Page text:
Whenever I’ve taken my first, tentative steps into a new literary culture, I’ve simply gone straight for a few seminal texts, hoping to get a taste for the style from some good examples. However, once I have more of a feel of what’s going on, I always like to try a short-story collection, as it can give you a small taste of more writers (and can often show you where the next port of call should be).
Having said all that, and with 2014 being my year of Korean literature, it was inevitable that I’d get around to a K-Lit anthology sooner or later – and today’s book is a great way to broaden your knowledge of what – and who – is out there 🙂
Modern Korean Fiction (edited by Bruce Fulton and Youngmin Kim, published by Columbia University Press, review copy courtesy of Australian distributor Footprint Books) was released back in 2005, but it still seems to be a good place to start if you’re looking for Korean short stories. It contains twenty-two pieces, arranged chronologically from the colonial period to the late nineties, and it’s great value for money too, running to a good 380 pages.
As you’d expect, there’s a fair sprinkling of big-name authors around. Writers included whose work I’ve already tried include Kim Young-ha, Yi Mun-yol and Cho Se-hui (in fact, the stories included by those last two writers have already been read and reviewed on the blog!). However, there are several other well-known authors who were new to me, as well as a whole host of brand-new names to discover.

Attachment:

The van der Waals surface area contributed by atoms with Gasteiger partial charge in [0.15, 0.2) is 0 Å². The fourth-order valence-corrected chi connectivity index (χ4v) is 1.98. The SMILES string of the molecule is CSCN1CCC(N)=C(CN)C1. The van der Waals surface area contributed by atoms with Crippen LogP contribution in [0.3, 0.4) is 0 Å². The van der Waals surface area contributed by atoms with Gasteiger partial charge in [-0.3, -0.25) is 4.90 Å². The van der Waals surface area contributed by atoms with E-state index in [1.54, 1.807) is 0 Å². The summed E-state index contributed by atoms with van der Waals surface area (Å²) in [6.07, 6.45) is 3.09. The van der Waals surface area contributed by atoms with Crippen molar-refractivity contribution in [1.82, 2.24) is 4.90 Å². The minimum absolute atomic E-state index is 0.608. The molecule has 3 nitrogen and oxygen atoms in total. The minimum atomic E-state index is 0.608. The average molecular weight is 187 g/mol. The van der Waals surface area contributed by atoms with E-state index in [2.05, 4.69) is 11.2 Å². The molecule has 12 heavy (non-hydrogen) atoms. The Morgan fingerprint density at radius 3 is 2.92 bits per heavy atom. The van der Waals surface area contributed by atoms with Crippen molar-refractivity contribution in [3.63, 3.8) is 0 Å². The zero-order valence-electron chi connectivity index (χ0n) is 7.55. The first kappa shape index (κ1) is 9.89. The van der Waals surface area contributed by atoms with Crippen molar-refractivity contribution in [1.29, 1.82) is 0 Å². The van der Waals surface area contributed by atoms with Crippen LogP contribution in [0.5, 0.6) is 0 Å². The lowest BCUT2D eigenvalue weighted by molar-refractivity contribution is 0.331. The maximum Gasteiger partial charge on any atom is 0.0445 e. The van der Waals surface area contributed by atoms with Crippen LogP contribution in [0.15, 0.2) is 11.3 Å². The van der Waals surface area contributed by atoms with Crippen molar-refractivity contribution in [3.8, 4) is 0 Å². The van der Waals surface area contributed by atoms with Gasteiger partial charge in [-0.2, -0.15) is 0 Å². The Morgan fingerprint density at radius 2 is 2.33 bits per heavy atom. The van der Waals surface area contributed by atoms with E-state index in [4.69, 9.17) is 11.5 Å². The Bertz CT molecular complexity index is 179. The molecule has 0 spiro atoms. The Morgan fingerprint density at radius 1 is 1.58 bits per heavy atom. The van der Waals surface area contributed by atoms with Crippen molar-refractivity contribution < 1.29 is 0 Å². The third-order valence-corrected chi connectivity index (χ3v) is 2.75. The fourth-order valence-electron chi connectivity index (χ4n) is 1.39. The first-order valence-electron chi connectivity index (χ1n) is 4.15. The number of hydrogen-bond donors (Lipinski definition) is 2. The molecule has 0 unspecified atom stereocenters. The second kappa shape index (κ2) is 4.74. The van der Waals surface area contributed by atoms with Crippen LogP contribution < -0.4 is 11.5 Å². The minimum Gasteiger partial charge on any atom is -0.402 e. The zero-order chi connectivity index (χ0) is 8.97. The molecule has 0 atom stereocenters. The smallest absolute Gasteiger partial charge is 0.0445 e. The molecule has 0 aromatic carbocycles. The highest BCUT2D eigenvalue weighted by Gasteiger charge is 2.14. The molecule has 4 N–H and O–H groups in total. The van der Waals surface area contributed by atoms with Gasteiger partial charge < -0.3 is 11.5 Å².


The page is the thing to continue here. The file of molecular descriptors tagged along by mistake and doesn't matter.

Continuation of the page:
One of the best stories in the collection was an absolute classic, namely Yi Sang’s ‘Wings’ (translated by Walter K. Lew and Youngju Ryu). It’s a long, rambling monologue told by an unusual man, a kept writer whose wife sleeps with other men on the other side of a thin partition wall. The narrator is a half-crazed innocent, who doesn’t really understand what is happening – although he tries his best to work it out:
“Was there nothing else that motivated the movement of money from the guests to my wife and from my wife to me – besides “pleasure”? I resumed my research from inside my bedding. If it is pleasure, then what sort of pleasure? I continued to probe. But there was no way to answer these questions by means of under-cover investigations. Pleasure, pleasure… To my own surprise, it was the only topic in which I felt any interest.”
‘Wings’, p.73 (Columbia University Press, 2005)
‘Wings’ is a great story and beautifully written. It comes as no surprise to find that Yi Sang lends his name to one of Korea’s most prestigious literary awards.
There are several other well-known writers among the contributors. Ch’ae Man-shik’s ‘My Innocent Uncle’ (tr. Bruce and Ju-Chan Fulton) is a satirical monologue about a ‘lazy’ uncle, a good-for-nothing who spends his time reading and thinking ‘scotchalist’ (socialist) thoughts. It’s a piece with a great voice, and the story develops nicely, with the reader’s sympathies slowly changing the further the tale progresses. Another interesting one is Choe In-ho’s ‘Another Man’s Room‘ (tr. Kevin O’Rourke), a strange, confusing story of a man whose return home finds an empty apartment. The thing is that we’re not really sure if he’s there either…